Friday, January 16, 2009

All Along The Watch Tower

Last night, temperatures in Maryland dropped into the single digits.

Ice is spreading on the eastern side (close to Terrapin Park) of the Chesapeake Bay. This picture was taken today 1/16/09.

Definately check out Andy's post for some wisdom on mitigating the pain of sailing in extreme conditions. Bottom line, you should really think twice about going out when its THIS cold.

So despite the possibility that I may be off the water for an extended period of several weeks because of the sub-freezing temps, I'm still smiling. Why? Well because I know that very soon, I'll once again be powered up with a small sail at Assateague, riding waves on the way in, and tossing huge aerials on the way out.

The minute I step onto that board, the pain of these mid-winter blues will just fade away. I'll be hooting and hollering, and grinning ear to ear. Or maybe it'll be that primo Hatteras forecast that forces me to cancel all prior commitments for a weekend trip! Yeah, windsurfing is definitely on the comeback trail here on the Delmarva!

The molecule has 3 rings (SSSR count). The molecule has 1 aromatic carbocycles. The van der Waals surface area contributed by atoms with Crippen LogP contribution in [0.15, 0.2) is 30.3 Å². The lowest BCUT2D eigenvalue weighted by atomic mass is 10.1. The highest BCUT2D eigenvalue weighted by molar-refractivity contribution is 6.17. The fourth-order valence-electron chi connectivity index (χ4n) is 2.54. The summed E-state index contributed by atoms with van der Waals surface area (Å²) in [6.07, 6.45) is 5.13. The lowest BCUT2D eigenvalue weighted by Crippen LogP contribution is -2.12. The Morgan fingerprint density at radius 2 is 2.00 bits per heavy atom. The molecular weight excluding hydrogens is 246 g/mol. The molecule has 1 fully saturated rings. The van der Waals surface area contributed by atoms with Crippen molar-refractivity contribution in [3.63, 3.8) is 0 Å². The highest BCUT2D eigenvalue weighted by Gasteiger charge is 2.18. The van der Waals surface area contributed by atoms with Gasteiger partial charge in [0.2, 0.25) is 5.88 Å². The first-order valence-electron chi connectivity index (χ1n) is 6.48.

These are Watch Towers at Fort Miles in Cape Henlopen, Delaware. They were used during World War Two to look out for German U-Boats.

Gun turrets

Here are a few pictures of Delaware Bay from February 2007

2007 was the last time we had a hard freeze, and my stretch of consecutive months on the water ended. Are those white caps out there....or ice bergs!?!

But for the freeze of Feb 2007, I would have close to 4 years of consecutive months sailing here on the east coast. As it stands now, I've sailed every month since Feb 07, so the streak is currently at 23 months.

Check out Makani's video of the Kona conditions that hit the north shore of Maui yesterday. Jason Polakow, Robby Swift, Kevin Pritchard, and Francisco Goya rip up the waves at Lanes. The conditions yesterday didn't reach the epic proportions of January 2007, but still it looked pretty big to me.

Giampalo also has a great video up that shows how difficult the conditions are, and the work it takes to get out. I particularly found interesting the segment of Francisco Goya on the rocks. His movements in that situation are so deliberate, with no panic.

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